Andy also has a computer in his room, but this is not networked. He has been asking his parents for permission to link his bedroom computer to the household network, but they are resolute in their refusal. Evidently, they do not want to cede the small measure of control they still have over their son’s internet use, by allowing Andy to take his MSN from the relatively public space of the home study (in family terms), to the relatively private space of his bedroom. Andy must continue to do his homework in this “public place”; a room in the centre of the house, sandwiched between the kitchen-family room and the Lounge room, and accessible through two doors, each on opposite sides of the room. This floor plan enables Andy’s parents to enter at will, or cast a glance through one of the open doors as they move up and down the passages from the kitchen and living room at the back of the house, to the vestibule and bedrooms at the front of the house. Andy often closes the doors to the home study, while his parents keep opening them.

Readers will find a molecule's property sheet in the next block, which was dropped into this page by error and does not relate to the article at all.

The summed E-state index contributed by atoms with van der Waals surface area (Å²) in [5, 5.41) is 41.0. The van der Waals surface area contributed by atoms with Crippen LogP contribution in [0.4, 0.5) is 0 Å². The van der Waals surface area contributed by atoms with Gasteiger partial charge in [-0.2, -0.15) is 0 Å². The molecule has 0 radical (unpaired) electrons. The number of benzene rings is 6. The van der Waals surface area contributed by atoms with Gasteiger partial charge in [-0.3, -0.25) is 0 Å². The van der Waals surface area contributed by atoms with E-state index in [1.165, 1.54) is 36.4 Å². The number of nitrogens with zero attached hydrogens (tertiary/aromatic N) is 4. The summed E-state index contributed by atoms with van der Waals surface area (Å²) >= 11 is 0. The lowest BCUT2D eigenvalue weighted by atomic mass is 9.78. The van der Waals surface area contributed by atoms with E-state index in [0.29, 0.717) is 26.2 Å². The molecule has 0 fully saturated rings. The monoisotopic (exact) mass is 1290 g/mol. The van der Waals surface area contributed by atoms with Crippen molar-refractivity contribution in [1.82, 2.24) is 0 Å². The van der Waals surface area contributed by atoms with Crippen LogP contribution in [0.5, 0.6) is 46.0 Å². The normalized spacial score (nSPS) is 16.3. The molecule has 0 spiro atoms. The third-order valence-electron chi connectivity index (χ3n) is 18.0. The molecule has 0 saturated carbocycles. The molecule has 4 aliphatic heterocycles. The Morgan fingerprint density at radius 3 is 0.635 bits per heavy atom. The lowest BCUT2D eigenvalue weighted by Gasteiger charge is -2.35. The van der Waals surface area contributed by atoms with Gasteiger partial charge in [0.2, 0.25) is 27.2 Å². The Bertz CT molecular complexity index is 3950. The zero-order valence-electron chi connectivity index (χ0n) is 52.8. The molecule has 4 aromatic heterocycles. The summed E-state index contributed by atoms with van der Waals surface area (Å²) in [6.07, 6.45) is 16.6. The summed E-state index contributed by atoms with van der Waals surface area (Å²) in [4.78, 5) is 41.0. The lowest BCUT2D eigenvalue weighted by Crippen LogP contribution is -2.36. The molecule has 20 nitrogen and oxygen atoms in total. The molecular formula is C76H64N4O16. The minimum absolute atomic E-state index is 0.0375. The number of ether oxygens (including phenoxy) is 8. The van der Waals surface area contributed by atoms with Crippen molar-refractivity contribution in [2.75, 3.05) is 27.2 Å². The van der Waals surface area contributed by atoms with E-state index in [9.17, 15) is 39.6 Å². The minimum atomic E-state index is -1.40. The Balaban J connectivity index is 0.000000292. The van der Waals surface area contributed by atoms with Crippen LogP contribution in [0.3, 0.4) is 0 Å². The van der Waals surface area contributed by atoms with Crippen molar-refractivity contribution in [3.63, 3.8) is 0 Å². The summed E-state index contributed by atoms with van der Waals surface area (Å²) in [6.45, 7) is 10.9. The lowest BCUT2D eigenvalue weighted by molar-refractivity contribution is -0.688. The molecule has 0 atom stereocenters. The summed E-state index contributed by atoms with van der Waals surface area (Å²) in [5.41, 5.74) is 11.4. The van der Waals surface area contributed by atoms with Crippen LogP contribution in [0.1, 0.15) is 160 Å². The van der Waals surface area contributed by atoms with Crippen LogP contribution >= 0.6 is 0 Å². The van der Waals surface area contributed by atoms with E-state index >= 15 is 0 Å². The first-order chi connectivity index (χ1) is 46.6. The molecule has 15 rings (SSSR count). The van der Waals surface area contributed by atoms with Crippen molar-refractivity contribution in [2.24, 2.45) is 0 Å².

Fig. 3 The Valerio’s ‘open access’ study
Like most parents, the Valerios do not consider that privacy is a right or a privilege that extends to children (McKinney, 1998) – and particularly not when it comes to their children’s use of the internet, or even television. In the context of privacy and surveillance the spatial arrangements of the contemporary “open plan” home may be likened to those that pertained in almost all homes prior to the eighteenth century. For it was not until then that corridors began to be used to connect rooms in the largest of the stately homes (Shapiro, 1998; Stone, 1991). Without a corridor, in the relatively few homes that did consist of more than one or two rooms, each room simply connected to the next, and privacy was only afforded by servants who permitted or denied passage according to the instructions of those within. A return to the premodern absence of private places within the living areas of the home is an attraction of the twenty-first century “Open Plan” home, wherein spaces are undifferentiated, and children in the living areas may be surveilled at all times.